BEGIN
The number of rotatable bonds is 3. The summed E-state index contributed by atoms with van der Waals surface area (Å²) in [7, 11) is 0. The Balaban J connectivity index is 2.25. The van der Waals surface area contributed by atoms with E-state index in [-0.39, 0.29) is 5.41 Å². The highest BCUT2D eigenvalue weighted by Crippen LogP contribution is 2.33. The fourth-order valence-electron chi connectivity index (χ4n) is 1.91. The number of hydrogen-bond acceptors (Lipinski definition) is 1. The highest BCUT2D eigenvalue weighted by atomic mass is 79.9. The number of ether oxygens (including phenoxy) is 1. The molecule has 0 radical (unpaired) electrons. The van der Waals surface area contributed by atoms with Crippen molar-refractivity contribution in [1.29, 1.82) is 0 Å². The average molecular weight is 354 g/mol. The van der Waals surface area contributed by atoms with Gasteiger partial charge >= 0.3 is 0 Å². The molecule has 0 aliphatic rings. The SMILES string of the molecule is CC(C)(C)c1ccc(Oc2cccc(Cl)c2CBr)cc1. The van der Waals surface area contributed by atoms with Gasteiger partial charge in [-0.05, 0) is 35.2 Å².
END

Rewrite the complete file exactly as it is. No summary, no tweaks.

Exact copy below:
The number of rotatable bonds is 3. The summed E-state index contributed by atoms with van der Waals surface area (Å²) in [7, 11) is 0. The Balaban J connectivity index is 2.25. The van der Waals surface area contributed by atoms with E-state index in [-0.39, 0.29) is 5.41 Å². The highest BCUT2D eigenvalue weighted by Crippen LogP contribution is 2.33. The fourth-order valence-electron chi connectivity index (χ4n) is 1.91. The number of hydrogen-bond acceptors (Lipinski definition) is 1. The highest BCUT2D eigenvalue weighted by atomic mass is 79.9. The number of ether oxygens (including phenoxy) is 1. The molecule has 0 radical (unpaired) electrons. The van der Waals surface area contributed by atoms with Crippen molar-refractivity contribution in [1.29, 1.82) is 0 Å². The average molecular weight is 354 g/mol. The van der Waals surface area contributed by atoms with Gasteiger partial charge >= 0.3 is 0 Å². The molecule has 0 aliphatic rings. The SMILES string of the molecule is CC(C)(C)c1ccc(Oc2cccc(Cl)c2CBr)cc1. The van der Waals surface area contributed by atoms with Gasteiger partial charge in [-0.05, 0) is 35.2 Å².